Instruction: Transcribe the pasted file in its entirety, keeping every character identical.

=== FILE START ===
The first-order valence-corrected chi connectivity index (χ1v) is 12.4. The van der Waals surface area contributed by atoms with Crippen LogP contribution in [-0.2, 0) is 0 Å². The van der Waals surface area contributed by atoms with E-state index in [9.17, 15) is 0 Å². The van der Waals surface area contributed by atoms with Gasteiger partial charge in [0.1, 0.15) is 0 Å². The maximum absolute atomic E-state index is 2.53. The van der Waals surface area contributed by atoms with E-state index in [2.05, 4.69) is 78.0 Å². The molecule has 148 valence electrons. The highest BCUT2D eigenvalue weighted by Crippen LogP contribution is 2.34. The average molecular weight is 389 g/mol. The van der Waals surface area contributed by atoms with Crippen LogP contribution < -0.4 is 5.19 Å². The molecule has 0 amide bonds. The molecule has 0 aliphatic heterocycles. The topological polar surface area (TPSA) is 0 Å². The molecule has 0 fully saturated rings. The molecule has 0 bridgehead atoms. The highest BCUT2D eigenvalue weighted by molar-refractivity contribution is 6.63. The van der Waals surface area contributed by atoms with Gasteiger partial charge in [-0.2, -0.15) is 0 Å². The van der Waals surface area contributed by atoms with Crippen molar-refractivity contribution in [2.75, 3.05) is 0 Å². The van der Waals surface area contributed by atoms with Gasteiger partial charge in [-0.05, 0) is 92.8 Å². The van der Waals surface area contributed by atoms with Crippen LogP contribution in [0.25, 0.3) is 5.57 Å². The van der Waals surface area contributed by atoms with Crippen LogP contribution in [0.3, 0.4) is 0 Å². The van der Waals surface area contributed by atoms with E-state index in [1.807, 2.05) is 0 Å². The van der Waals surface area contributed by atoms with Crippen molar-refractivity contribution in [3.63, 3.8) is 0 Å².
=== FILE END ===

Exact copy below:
The first-order valence-corrected chi connectivity index (χ1v) is 12.4. The van der Waals surface area contributed by atoms with Crippen LogP contribution in [-0.2, 0) is 0 Å². The van der Waals surface area contributed by atoms with E-state index in [9.17, 15) is 0 Å². The van der Waals surface area contributed by atoms with Gasteiger partial charge in [0.1, 0.15) is 0 Å². The maximum absolute atomic E-state index is 2.53. The van der Waals surface area contributed by atoms with E-state index in [2.05, 4.69) is 78.0 Å². The molecule has 148 valence electrons. The highest BCUT2D eigenvalue weighted by Crippen LogP contribution is 2.34. The average molecular weight is 389 g/mol. The van der Waals surface area contributed by atoms with Crippen LogP contribution < -0.4 is 5.19 Å². The molecule has 0 amide bonds. The molecule has 0 aliphatic heterocycles. The topological polar surface area (TPSA) is 0 Å². The molecule has 0 fully saturated rings. The molecule has 0 bridgehead atoms. The highest BCUT2D eigenvalue weighted by molar-refractivity contribution is 6.63. The van der Waals surface area contributed by atoms with Gasteiger partial charge in [-0.2, -0.15) is 0 Å². The van der Waals surface area contributed by atoms with Crippen molar-refractivity contribution in [2.75, 3.05) is 0 Å². The van der Waals surface area contributed by atoms with Gasteiger partial charge in [-0.05, 0) is 92.8 Å². The van der Waals surface area contributed by atoms with Crippen LogP contribution in [0.25, 0.3) is 5.57 Å². The van der Waals surface area contributed by atoms with Crippen LogP contribution in [0.3, 0.4) is 0 Å². The van der Waals surface area contributed by atoms with E-state index in [1.807, 2.05) is 0 Å². The van der Waals surface area contributed by atoms with Crippen molar-refractivity contribution in [3.63, 3.8) is 0 Å².